Column: Vast, Vital & Relatively Untapped Market

September 9, 2016

[Opinion column written by Ross Webber]

Last month marked two years of my tenure as Chief Executive Officer of the BDA — a milestone that prompted a mental tally of our agency’s achievements to date.

We’ve seen growth across multiple industry sectors: reinsurers setting up or redomiciling here; captives coming from fresh markets like Latin America and Canada; expansion of fund administrators; an influx of law firms; family-office set-ups; private-jet registrations; technology, bio-med, IP and life-science ventures.

We’ve welcomed industry events to the island and progressed constructive legislative updates. We’ve flown the flag overseas and facilitated job creation at home—along with a welcome rise in GDP.

Yet, amid the flurry of activity, I still get asked one particular question: What are you doing in Asia?

This summer, I travelled to Hong Kong and Singapore to scope out strategic business opportunities in tandem with a recently commissioned research study by KPMG. Ostensibly, the trip was to attend the inaugural ILS Asia 2016 conference produced by

Bermuda is the pre-eminent centre for ILS, with three-quarters of global ILS listings amounting to $19 billion, so we had plenty to talk about. I gave a brief address at the speakers dinner, and several industry colleagues held insightful panels on Bermuda’s expertise in this fast-developing asset class.

Ross Webber TC Sept 08

The Southeast Asia market is not yet familiar with many of the wealth-protection and risk-management tools we find commonplace — captive insurance, for example, cyber-risk products, family offices, and, certainly, ILS. So the event had educational value for attendees, and we were able to raise awareness about Bermuda as a sophisticated international financial centre offering a panoply of business opportunities for Asian investors.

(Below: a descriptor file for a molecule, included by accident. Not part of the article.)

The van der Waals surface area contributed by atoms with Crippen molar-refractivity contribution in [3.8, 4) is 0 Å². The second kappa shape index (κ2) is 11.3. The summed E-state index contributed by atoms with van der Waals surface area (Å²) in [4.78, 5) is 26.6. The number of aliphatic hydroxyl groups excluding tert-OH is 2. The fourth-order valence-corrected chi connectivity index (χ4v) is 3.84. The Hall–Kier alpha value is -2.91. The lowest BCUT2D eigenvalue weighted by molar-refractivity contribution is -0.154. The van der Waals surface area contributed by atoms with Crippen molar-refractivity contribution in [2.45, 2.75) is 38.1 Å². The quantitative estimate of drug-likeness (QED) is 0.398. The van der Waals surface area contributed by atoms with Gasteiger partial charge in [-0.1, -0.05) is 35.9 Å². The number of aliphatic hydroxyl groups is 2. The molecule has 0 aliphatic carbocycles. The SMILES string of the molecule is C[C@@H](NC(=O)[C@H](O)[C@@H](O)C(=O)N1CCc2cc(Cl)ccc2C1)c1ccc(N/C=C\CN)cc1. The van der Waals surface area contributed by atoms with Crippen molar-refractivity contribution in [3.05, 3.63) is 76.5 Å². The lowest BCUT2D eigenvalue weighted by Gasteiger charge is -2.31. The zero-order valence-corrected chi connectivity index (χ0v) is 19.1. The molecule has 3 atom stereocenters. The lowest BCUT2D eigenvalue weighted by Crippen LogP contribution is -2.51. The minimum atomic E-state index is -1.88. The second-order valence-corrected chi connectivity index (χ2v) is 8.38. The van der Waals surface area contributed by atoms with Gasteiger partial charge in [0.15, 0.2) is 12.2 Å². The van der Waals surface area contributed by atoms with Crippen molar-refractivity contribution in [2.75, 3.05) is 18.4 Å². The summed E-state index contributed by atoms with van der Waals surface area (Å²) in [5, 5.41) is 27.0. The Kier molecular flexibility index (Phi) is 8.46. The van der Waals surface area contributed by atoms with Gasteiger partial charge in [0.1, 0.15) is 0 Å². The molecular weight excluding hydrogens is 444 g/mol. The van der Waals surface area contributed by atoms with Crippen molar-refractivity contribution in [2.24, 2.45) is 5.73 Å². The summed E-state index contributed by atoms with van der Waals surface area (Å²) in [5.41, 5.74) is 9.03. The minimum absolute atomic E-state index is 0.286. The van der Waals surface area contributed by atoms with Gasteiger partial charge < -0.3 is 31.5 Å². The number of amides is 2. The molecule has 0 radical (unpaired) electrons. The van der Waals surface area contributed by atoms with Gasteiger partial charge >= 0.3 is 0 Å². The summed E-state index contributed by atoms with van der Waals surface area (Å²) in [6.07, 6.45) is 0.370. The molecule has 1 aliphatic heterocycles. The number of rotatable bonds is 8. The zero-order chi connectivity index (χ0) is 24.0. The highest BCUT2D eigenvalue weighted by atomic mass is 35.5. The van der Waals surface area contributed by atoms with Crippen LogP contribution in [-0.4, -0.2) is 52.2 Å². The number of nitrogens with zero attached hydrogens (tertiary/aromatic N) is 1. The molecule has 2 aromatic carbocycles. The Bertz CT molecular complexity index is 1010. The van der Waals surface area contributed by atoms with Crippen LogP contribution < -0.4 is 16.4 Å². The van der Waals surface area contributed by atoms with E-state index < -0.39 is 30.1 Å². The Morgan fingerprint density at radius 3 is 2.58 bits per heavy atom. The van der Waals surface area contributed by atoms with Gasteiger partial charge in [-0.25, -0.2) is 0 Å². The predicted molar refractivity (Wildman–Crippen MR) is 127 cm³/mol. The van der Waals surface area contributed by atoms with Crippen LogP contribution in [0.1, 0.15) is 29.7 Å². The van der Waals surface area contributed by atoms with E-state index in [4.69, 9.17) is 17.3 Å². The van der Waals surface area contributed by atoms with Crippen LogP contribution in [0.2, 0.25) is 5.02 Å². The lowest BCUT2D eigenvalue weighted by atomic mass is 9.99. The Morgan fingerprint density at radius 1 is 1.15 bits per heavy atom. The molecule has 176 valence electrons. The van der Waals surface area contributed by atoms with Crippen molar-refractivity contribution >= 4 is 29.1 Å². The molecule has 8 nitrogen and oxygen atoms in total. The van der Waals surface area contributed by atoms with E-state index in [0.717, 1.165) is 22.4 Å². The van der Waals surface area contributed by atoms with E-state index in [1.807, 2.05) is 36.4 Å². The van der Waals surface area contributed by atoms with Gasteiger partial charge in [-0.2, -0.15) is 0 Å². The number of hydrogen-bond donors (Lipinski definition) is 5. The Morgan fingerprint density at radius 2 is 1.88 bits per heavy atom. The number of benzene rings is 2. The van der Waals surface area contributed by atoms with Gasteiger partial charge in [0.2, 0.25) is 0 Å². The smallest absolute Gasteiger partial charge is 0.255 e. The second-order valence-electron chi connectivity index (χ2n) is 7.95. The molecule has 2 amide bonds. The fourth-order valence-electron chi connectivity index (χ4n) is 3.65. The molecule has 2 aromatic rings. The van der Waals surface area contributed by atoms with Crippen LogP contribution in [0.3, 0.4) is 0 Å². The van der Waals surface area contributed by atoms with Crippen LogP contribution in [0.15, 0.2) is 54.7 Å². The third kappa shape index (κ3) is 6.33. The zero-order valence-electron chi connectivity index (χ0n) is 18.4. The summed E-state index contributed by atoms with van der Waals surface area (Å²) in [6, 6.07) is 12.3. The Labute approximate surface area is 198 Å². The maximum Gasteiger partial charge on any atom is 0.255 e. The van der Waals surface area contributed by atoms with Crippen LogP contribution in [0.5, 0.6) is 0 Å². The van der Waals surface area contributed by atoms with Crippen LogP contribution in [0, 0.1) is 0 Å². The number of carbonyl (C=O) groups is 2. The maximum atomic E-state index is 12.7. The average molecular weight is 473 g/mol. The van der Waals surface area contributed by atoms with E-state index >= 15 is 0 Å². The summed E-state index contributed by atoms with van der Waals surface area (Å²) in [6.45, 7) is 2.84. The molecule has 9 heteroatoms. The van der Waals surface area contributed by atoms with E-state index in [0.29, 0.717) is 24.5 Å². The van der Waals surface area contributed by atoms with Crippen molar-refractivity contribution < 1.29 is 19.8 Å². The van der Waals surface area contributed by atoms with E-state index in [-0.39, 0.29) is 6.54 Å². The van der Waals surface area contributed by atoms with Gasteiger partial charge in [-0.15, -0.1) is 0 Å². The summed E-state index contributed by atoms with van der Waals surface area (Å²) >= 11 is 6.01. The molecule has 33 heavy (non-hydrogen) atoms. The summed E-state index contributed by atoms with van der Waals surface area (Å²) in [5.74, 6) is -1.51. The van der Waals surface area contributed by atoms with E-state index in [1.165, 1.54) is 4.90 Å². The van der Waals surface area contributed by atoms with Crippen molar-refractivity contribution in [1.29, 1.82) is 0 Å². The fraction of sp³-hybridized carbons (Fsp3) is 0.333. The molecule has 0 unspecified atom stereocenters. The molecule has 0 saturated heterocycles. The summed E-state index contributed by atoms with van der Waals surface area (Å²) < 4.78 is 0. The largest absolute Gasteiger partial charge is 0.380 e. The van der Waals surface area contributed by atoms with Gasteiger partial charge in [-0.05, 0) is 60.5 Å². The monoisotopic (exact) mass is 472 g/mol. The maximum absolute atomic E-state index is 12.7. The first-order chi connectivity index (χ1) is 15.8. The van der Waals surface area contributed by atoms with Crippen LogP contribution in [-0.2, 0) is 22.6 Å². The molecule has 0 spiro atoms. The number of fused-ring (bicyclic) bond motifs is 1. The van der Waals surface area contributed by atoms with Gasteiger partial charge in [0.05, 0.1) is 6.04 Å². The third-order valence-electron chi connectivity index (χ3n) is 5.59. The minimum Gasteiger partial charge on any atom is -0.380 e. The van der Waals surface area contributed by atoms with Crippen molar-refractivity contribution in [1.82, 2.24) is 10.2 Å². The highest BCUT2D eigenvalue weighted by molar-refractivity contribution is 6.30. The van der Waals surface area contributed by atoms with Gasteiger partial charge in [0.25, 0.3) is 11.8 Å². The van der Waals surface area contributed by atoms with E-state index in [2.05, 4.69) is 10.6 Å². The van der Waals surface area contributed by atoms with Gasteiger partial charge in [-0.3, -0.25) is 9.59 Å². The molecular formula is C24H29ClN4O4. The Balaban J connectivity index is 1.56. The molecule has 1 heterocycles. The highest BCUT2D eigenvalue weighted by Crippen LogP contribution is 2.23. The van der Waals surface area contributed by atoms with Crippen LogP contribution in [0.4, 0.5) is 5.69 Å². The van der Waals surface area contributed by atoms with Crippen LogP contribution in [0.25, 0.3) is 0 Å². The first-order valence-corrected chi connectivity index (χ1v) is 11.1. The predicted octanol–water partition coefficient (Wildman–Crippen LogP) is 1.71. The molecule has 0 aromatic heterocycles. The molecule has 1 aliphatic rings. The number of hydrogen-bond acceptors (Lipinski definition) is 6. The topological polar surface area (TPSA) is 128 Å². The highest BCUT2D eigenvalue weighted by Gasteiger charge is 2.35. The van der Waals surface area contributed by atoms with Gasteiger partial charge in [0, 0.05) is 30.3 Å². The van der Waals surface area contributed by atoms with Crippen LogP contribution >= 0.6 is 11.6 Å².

It’s evident there is growing interest in all these products on the part of the Asian business community. Not only to learn more—but to actually do a lot of it themselves. So, a fine line must be walked between educating a new audience, and giving away our intellectual property.

Of course, Bermuda has a depth of talent and many decades of legal and regulatory maturity. Yet the reality is that these jurisdictions will play catchup; Singapore aspires to emulate much of what Bermuda has done, and China prefers to retain homegrown capital within its borders.

Bermuda enjoys an enduring legacy of corporate links to Asia. Thirty-two years ago, Hong Kong-based conglomerate Jardine Matheson moved its holding company to the City of Hamilton ahead of the 1997 UK handover of Hong Kong to China.

Others followed, and Bermuda became a natural choice for holding companies from the region. Over the last decade or so, however, emerging Asian business has spurned Bermuda in favour of jurisdictional rivals perceived to be cheaper and less burdensome with regard to regulation, transparency and compliance.